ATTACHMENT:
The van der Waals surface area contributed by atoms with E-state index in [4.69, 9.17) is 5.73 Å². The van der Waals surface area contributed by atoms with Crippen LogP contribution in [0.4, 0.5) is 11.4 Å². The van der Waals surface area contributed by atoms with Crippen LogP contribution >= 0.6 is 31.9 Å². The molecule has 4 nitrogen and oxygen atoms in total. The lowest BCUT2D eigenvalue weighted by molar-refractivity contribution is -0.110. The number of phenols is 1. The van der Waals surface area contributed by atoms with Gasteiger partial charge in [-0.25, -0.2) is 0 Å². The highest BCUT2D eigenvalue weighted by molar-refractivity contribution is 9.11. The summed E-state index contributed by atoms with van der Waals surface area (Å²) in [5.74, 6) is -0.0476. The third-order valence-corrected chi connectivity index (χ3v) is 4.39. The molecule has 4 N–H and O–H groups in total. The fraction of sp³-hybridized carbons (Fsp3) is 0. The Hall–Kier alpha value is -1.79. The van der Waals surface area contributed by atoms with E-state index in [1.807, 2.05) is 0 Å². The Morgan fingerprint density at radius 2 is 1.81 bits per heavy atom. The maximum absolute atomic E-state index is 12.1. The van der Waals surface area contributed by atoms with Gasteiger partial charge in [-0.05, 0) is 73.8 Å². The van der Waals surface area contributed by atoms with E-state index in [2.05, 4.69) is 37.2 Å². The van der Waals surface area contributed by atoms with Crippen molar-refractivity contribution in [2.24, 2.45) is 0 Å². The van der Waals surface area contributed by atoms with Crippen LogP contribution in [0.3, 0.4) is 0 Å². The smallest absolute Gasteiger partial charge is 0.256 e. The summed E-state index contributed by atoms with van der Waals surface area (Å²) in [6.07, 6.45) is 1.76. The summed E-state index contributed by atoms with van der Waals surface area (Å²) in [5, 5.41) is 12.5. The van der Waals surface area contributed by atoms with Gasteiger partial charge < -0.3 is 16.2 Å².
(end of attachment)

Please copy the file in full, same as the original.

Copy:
The van der Waals surface area contributed by atoms with E-state index in [4.69, 9.17) is 5.73 Å². The van der Waals surface area contributed by atoms with Crippen LogP contribution in [0.4, 0.5) is 11.4 Å². The van der Waals surface area contributed by atoms with Crippen LogP contribution >= 0.6 is 31.9 Å². The molecule has 4 nitrogen and oxygen atoms in total. The lowest BCUT2D eigenvalue weighted by molar-refractivity contribution is -0.110. The number of phenols is 1. The van der Waals surface area contributed by atoms with Gasteiger partial charge in [-0.25, -0.2) is 0 Å². The highest BCUT2D eigenvalue weighted by molar-refractivity contribution is 9.11. The summed E-state index contributed by atoms with van der Waals surface area (Å²) in [5.74, 6) is -0.0476. The third-order valence-corrected chi connectivity index (χ3v) is 4.39. The molecule has 4 N–H and O–H groups in total. The fraction of sp³-hybridized carbons (Fsp3) is 0. The Hall–Kier alpha value is -1.79. The van der Waals surface area contributed by atoms with E-state index in [1.807, 2.05) is 0 Å². The Morgan fingerprint density at radius 2 is 1.81 bits per heavy atom. The maximum absolute atomic E-state index is 12.1. The van der Waals surface area contributed by atoms with Gasteiger partial charge in [-0.05, 0) is 73.8 Å². The van der Waals surface area contributed by atoms with E-state index in [2.05, 4.69) is 37.2 Å². The van der Waals surface area contributed by atoms with Crippen molar-refractivity contribution in [2.24, 2.45) is 0 Å². The van der Waals surface area contributed by atoms with Crippen LogP contribution in [0.3, 0.4) is 0 Å². The smallest absolute Gasteiger partial charge is 0.256 e. The summed E-state index contributed by atoms with van der Waals surface area (Å²) in [6.07, 6.45) is 1.76. The summed E-state index contributed by atoms with van der Waals surface area (Å²) in [5, 5.41) is 12.5. The van der Waals surface area contributed by atoms with Gasteiger partial charge < -0.3 is 16.2 Å².